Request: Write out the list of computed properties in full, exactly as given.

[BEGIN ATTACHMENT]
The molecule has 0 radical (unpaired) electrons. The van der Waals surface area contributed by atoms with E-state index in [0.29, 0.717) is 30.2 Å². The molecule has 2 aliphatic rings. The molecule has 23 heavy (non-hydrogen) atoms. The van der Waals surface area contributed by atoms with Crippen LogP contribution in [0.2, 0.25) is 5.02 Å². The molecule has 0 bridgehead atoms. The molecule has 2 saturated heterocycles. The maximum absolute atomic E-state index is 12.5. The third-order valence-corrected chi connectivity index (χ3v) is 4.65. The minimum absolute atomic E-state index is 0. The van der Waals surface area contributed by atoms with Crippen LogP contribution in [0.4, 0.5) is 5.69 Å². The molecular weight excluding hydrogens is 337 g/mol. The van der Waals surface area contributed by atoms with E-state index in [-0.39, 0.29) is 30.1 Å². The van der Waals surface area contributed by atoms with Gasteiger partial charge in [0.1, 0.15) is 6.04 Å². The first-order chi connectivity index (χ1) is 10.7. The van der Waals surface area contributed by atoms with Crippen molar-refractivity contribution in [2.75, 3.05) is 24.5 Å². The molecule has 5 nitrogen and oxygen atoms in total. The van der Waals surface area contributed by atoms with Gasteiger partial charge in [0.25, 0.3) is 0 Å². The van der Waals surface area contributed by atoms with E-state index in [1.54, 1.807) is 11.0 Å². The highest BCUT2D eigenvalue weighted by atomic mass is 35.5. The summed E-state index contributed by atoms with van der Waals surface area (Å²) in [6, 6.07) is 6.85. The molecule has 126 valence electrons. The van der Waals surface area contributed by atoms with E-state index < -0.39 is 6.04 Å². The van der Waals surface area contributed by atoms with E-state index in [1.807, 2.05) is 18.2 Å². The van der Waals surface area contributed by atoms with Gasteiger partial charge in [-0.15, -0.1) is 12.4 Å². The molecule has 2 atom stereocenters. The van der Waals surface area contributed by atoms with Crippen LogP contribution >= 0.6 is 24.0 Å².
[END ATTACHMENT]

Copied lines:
The molecule has 0 radical (unpaired) electrons. The van der Waals surface area contributed by atoms with E-state index in [0.29, 0.717) is 30.2 Å². The molecule has 2 aliphatic rings. The molecule has 23 heavy (non-hydrogen) atoms. The van der Waals surface area contributed by atoms with Crippen LogP contribution in [0.2, 0.25) is 5.02 Å². The molecule has 0 bridgehead atoms. The molecule has 2 saturated heterocycles. The maximum absolute atomic E-state index is 12.5. The third-order valence-corrected chi connectivity index (χ3v) is 4.65. The minimum absolute atomic E-state index is 0. The van der Waals surface area contributed by atoms with Crippen LogP contribution in [0.4, 0.5) is 5.69 Å². The molecular weight excluding hydrogens is 337 g/mol. The van der Waals surface area contributed by atoms with E-state index in [-0.39, 0.29) is 30.1 Å². The van der Waals surface area contributed by atoms with Gasteiger partial charge in [0.1, 0.15) is 6.04 Å². The first-order chi connectivity index (χ1) is 10.7. The van der Waals surface area contributed by atoms with Crippen molar-refractivity contribution in [2.75, 3.05) is 24.5 Å². The molecule has 5 nitrogen and oxygen atoms in total. The van der Waals surface area contributed by atoms with Gasteiger partial charge in [0.25, 0.3) is 0 Å². The van der Waals surface area contributed by atoms with E-state index in [1.54, 1.807) is 11.0 Å². The highest BCUT2D eigenvalue weighted by atomic mass is 35.5. The summed E-state index contributed by atoms with van der Waals surface area (Å²) in [6, 6.07) is 6.85. The molecule has 126 valence electrons. The van der Waals surface area contributed by atoms with E-state index < -0.39 is 6.04 Å². The van der Waals surface area contributed by atoms with E-state index in [1.807, 2.05) is 18.2 Å². The van der Waals surface area contributed by atoms with Gasteiger partial charge in [-0.15, -0.1) is 12.4 Å². The molecule has 2 atom stereocenters. The van der Waals surface area contributed by atoms with Crippen LogP contribution >= 0.6 is 24.0 Å².